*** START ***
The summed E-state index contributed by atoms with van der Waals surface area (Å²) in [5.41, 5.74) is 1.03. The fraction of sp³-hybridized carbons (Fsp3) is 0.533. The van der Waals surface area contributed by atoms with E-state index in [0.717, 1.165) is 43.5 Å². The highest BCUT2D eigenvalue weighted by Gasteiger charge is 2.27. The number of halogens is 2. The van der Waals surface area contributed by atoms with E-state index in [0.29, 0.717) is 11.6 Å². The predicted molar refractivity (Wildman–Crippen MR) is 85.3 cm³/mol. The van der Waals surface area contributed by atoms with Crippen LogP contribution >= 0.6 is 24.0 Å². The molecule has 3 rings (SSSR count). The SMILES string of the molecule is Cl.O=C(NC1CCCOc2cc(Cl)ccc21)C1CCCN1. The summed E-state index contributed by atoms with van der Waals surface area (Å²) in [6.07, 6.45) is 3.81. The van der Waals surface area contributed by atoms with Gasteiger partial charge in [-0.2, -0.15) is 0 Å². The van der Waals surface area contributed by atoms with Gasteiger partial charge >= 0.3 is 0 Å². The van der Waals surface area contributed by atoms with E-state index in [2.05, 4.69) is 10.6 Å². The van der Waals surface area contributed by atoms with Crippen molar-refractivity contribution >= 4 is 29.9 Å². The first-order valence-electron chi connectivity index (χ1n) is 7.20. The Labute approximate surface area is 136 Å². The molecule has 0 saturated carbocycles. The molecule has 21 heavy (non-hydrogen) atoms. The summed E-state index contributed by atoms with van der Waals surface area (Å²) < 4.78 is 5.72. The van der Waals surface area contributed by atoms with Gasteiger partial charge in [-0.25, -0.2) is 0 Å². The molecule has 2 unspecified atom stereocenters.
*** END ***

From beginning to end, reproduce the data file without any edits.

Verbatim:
The summed E-state index contributed by atoms with van der Waals surface area (Å²) in [5.41, 5.74) is 1.03. The fraction of sp³-hybridized carbons (Fsp3) is 0.533. The van der Waals surface area contributed by atoms with E-state index in [0.717, 1.165) is 43.5 Å². The highest BCUT2D eigenvalue weighted by Gasteiger charge is 2.27. The number of halogens is 2. The van der Waals surface area contributed by atoms with E-state index in [0.29, 0.717) is 11.6 Å². The predicted molar refractivity (Wildman–Crippen MR) is 85.3 cm³/mol. The van der Waals surface area contributed by atoms with Crippen LogP contribution >= 0.6 is 24.0 Å². The molecule has 3 rings (SSSR count). The SMILES string of the molecule is Cl.O=C(NC1CCCOc2cc(Cl)ccc21)C1CCCN1. The summed E-state index contributed by atoms with van der Waals surface area (Å²) in [6.07, 6.45) is 3.81. The van der Waals surface area contributed by atoms with Gasteiger partial charge in [-0.2, -0.15) is 0 Å². The van der Waals surface area contributed by atoms with Gasteiger partial charge >= 0.3 is 0 Å². The van der Waals surface area contributed by atoms with E-state index in [2.05, 4.69) is 10.6 Å². The van der Waals surface area contributed by atoms with Crippen molar-refractivity contribution >= 4 is 29.9 Å². The first-order valence-electron chi connectivity index (χ1n) is 7.20. The Labute approximate surface area is 136 Å². The molecule has 0 saturated carbocycles. The molecule has 21 heavy (non-hydrogen) atoms. The summed E-state index contributed by atoms with van der Waals surface area (Å²) < 4.78 is 5.72. The van der Waals surface area contributed by atoms with Gasteiger partial charge in [-0.25, -0.2) is 0 Å². The molecule has 2 unspecified atom stereocenters.